COVID-19 | Defending Workers’ Rights and Livelihoods in the Time of the Pandemic

Thai garment workers win historic severance settlement financed by Victoria’s Secret

Photo: Clean Clothes Campaign

Photo: Solidarity Center

After thirteen months of worker protests and international campaigning, workers from the Brilliant Alliance Thai Global garment factory have finally been paid the US$8.3 million they are legally owed. Victoria's Secret, whose lingerie were produced at the factory, financed the payments through a loan arrangement with the workers’ former employer. This is the largest settlement ever paid in a case of wage theft at an individual factory in the global garment industry.

Despite high profits, adidas engages in wage theft

Workers call on adidas to #PayYourWorkers.
(Credit: Clean Clothes Campaign)

An estimated 30,000 workers from eight adidas suppliers in Cambodia are still waiting for back pay from March to May 2021, totaling an estimated US$11.7 million.

Nationwide in Cambodia, garment workers producing goods for adidas and other international brands were deprived of an estimated US$109 million in wages during the 2021 lockdown, according to calculations by Cambodian trade unions and the Clean Clothes Campaign. This figure is a projection based on a comprehensive assessment of 114 factories.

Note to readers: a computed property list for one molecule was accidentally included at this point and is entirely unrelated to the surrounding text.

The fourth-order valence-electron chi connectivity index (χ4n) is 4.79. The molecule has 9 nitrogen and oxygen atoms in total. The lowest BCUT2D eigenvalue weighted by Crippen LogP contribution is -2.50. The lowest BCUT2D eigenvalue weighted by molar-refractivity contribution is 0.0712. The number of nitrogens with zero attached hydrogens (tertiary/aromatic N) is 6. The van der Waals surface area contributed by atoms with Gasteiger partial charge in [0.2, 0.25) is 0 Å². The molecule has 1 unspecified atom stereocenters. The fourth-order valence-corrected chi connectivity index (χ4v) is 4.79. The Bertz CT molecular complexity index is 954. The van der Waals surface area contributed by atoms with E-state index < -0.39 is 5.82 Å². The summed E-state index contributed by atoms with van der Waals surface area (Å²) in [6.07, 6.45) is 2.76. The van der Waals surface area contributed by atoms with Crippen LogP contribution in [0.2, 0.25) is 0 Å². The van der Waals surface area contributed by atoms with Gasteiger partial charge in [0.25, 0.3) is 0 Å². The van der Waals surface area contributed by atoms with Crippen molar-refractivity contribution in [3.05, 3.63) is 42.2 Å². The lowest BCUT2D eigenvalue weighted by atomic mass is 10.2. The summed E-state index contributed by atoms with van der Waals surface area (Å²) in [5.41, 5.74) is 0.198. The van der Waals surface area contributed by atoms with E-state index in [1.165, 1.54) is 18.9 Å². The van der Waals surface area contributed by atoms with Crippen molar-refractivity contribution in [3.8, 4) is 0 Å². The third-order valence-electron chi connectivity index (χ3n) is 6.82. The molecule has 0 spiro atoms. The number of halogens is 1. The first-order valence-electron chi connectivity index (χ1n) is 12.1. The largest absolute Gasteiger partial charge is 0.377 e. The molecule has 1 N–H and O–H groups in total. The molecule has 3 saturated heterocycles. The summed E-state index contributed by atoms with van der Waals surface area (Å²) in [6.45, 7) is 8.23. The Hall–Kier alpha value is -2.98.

Statement on the closure of two Sri Lankan factories amid severe financial crisis

Koggala factory garment workers during a work
stoppage in November 2021 (CCC)

FTZ & GSEU union meeting with Esquel garment workers at
Koggala Bandaranaike in March 2022. (CCC)

Approximately 1,500 workers employed at two factories – Koggala I and II - owned by Esquel Sri Lanka are facing imminent closure of their workplaces with no assurance that they will be reemployed when the factories are sold to another company.